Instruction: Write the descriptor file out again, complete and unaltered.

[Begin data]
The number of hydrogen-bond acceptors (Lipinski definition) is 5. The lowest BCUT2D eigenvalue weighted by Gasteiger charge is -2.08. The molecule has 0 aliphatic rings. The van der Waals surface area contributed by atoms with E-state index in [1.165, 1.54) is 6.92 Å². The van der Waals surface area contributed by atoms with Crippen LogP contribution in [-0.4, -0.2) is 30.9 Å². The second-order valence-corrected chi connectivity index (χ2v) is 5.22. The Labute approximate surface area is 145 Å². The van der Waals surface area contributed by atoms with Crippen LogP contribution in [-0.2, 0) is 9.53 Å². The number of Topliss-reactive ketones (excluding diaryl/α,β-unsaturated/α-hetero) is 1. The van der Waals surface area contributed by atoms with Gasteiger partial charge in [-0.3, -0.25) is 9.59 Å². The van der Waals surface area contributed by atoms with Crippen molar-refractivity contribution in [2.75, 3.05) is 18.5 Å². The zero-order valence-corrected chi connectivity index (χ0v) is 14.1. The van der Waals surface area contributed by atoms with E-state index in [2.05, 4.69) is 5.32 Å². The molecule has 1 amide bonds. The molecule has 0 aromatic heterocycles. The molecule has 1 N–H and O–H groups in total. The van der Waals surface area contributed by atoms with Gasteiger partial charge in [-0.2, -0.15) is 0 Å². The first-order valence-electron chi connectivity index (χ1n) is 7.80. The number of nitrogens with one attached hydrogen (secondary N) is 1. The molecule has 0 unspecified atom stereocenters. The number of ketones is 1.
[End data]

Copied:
The number of hydrogen-bond acceptors (Lipinski definition) is 5. The lowest BCUT2D eigenvalue weighted by Gasteiger charge is -2.08. The molecule has 0 aliphatic rings. The van der Waals surface area contributed by atoms with E-state index in [1.165, 1.54) is 6.92 Å². The van der Waals surface area contributed by atoms with Crippen LogP contribution in [-0.4, -0.2) is 30.9 Å². The second-order valence-corrected chi connectivity index (χ2v) is 5.22. The Labute approximate surface area is 145 Å². The van der Waals surface area contributed by atoms with Crippen LogP contribution in [-0.2, 0) is 9.53 Å². The number of Topliss-reactive ketones (excluding diaryl/α,β-unsaturated/α-hetero) is 1. The van der Waals surface area contributed by atoms with Gasteiger partial charge in [-0.3, -0.25) is 9.59 Å². The van der Waals surface area contributed by atoms with Crippen molar-refractivity contribution in [2.75, 3.05) is 18.5 Å². The zero-order valence-corrected chi connectivity index (χ0v) is 14.1. The van der Waals surface area contributed by atoms with E-state index in [2.05, 4.69) is 5.32 Å². The molecule has 1 amide bonds. The molecule has 0 aromatic heterocycles. The molecule has 1 N–H and O–H groups in total. The van der Waals surface area contributed by atoms with Gasteiger partial charge in [-0.2, -0.15) is 0 Å². The first-order valence-electron chi connectivity index (χ1n) is 7.80. The number of nitrogens with one attached hydrogen (secondary N) is 1. The molecule has 0 unspecified atom stereocenters. The number of ketones is 1.